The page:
We know what happens to those afflicted with Alzheimer's, but not why it comes about. A century after it was first identified and after billions of dollars sunk in research, it still baffles scientists.
David Bennett of the Rush Alzheimer's Disease Center in Chicago persuaded more than 2,000 older people who had no signs of dementia to undergo cognitive testing, beginning in 1992. As they aged, some of the people developed cognitive difficulties. Some had mild cognitive symptoms. Some none. Some developed full-bore Alzheimer's.
The participants agreed that after death their brains would be available for autopsy. Bennett has examined 660 of the brains. Only about a third of the people had developed symptoms of dementia, notes Terry McDermott writing in Los Angeles Times.
Alzheimer's first afflicts the areas where new memories are encoded. Early symptoms include the incidental episodes of forgetfulness often brushed off as "senior moments." The symptoms progress, slowly at first, to more frequent memory disruptions, to broader cognitive problems -- confusion, disorganization, disorientation. Eventually, as the disease works its way through more areas of the brain, it alters personality and destroys the self, reducing the victim to little more than a warm body greatly in need of care.
The leading hypothesis of the cause of Alzheimer's, called the amyloid hypothesis, is centered on the overproduction, or inadequate clearance, in the brain of a protein called beta amyloid. Fragments of the protein aggregate into clumps called plaques. These plaques were first observed more than a century ago by the man after whom the disease is named, Alois Alzheimer.
For most of the century since, scientists have believed the plaques were associated with the disease. But to date, they don't know whether amyloid plaques are the cause of the disease or a result. They don't know whether they are vital to the progress of the disease or incidental. They don't even know whether their presence is indicative of the disease.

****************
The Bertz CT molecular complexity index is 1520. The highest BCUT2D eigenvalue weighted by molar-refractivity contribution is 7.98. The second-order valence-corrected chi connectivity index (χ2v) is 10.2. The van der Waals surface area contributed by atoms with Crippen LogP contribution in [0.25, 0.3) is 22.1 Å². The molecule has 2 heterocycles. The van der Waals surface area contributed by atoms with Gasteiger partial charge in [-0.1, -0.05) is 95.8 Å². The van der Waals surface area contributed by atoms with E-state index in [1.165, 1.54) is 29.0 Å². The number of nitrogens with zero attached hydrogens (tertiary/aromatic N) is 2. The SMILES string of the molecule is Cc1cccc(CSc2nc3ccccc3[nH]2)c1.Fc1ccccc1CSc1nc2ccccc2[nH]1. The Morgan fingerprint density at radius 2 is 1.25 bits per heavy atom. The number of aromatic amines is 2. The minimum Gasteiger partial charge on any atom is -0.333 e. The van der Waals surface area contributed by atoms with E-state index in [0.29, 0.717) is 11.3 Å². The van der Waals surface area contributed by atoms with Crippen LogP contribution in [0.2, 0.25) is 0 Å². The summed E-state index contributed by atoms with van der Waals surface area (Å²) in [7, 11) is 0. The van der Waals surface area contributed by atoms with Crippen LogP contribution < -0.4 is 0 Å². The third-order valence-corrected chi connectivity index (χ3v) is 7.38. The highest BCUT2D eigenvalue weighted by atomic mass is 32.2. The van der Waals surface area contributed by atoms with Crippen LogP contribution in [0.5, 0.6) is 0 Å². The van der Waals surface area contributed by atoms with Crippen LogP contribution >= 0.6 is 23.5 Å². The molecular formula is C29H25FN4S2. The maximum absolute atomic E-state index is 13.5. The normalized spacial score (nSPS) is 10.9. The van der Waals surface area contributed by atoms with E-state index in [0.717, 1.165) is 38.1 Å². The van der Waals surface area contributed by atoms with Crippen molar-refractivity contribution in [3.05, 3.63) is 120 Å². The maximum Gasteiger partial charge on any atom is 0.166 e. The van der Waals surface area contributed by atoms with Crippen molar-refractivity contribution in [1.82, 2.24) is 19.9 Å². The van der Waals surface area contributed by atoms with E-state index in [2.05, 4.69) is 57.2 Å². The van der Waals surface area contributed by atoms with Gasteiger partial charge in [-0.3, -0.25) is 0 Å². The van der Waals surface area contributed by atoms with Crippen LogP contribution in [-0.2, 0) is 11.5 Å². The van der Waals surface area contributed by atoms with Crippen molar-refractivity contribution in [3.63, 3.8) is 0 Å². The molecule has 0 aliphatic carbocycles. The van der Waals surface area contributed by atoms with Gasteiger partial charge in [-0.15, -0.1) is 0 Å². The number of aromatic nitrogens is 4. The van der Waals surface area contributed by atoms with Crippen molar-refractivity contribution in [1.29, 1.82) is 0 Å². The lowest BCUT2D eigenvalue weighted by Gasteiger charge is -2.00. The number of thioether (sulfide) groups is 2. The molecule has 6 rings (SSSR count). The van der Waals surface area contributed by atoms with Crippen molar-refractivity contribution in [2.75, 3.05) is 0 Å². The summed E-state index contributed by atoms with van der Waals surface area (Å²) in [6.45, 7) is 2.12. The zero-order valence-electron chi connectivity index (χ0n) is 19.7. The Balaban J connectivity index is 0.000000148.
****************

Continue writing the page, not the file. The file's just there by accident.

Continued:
A rival idea, called the tau hypothesis, is no more definitive. Where beta amyloid generally aggregates outside brain cells, the protein tau aggregates into fibrous structures, called tangles, inside the cells.
The processes by which either amyloid or tau cause brain cells to malfunction, and in some cases die, are neither well understood nor completely coincident with observations of the disease itself.
Inconveniently for scientists, there are no definitive physical markers for Alzheimer's in living patients. There is no blood test or tissue sample that can be taken and examined. It is diagnosed by the symptoms a patient exhibits, and there is no way to know definitively what is going on inside a patient's brain.
Yet Bennett found that more than 90% of the brains bore the plaque/tangle hallmarks of the disease. Some people who had the symptoms did not have the tau tangles or the beta amyloid plaques. Some who didn't have the symptoms had the plaques or tangles; some had both.
The implications of this are confounding and frightening. Could it be that Alzheimer's is not a specific disease, but a normal part of growing old?
Bennett recoils at the implication. Alzheimer's might be associated with aging; that doesn't mean it is caused by it, he said. "Alzheimer's disease is extremely common. The estimates are probably gross underestimates. Is it statistically normal? Yes. But if you use normal to mean the same as puberty, something inevitable, no, absolutely not."
He notes that ancient Egyptians all developed tooth decay by age 40. "But there was nothing normal about it -- it was the environment," he said.
Marcelle Morrison-Bogorad, associate director of the National Institute on Aging's neuroscience and neuropsychology of aging program, finds Bennett's data deeply disturbing.
She said "the distinction is getting fuzzier and fuzzier between normal aging and diseases like Alzheimer's disease. This brings into question if these people are normal or not. I don't think we can tell anymore who is normal.
"It worries me a lot, actually, because we've been trying to reassure people who are older that small lapses in memory are part of normal aging. . . . This research is suggesting, not proving, that it might be a sign of something down the road. That's not good news."